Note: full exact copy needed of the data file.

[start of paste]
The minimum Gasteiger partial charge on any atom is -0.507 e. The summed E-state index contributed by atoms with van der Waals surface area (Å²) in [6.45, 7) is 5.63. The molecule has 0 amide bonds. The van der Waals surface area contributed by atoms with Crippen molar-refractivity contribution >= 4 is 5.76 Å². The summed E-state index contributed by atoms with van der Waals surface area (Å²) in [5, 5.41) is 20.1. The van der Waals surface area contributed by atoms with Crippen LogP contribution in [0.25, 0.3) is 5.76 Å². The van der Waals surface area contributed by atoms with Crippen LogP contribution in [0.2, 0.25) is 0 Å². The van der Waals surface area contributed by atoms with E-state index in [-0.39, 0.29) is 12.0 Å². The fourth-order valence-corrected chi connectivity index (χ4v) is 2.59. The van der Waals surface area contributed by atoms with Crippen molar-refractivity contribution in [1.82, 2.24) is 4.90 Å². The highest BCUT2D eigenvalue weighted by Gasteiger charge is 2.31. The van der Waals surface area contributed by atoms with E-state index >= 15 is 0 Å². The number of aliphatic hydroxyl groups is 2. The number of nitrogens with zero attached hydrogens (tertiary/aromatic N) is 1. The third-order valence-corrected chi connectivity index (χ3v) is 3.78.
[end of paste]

The minimum Gasteiger partial charge on any atom is -0.507 e. The summed E-state index contributed by atoms with van der Waals surface area (Å²) in [6.45, 7) is 5.63. The molecule has 0 amide bonds. The van der Waals surface area contributed by atoms with Crippen molar-refractivity contribution >= 4 is 5.76 Å². The summed E-state index contributed by atoms with van der Waals surface area (Å²) in [5, 5.41) is 20.1. The van der Waals surface area contributed by atoms with Crippen LogP contribution in [0.25, 0.3) is 5.76 Å². The van der Waals surface area contributed by atoms with Crippen LogP contribution in [0.2, 0.25) is 0 Å². The van der Waals surface area contributed by atoms with E-state index in [-0.39, 0.29) is 12.0 Å². The fourth-order valence-corrected chi connectivity index (χ4v) is 2.59. The van der Waals surface area contributed by atoms with Crippen molar-refractivity contribution in [1.82, 2.24) is 4.90 Å². The highest BCUT2D eigenvalue weighted by Gasteiger charge is 2.31. The van der Waals surface area contributed by atoms with E-state index >= 15 is 0 Å². The number of aliphatic hydroxyl groups is 2. The number of nitrogens with zero attached hydrogens (tertiary/aromatic N) is 1. The third-order valence-corrected chi connectivity index (χ3v) is 3.78.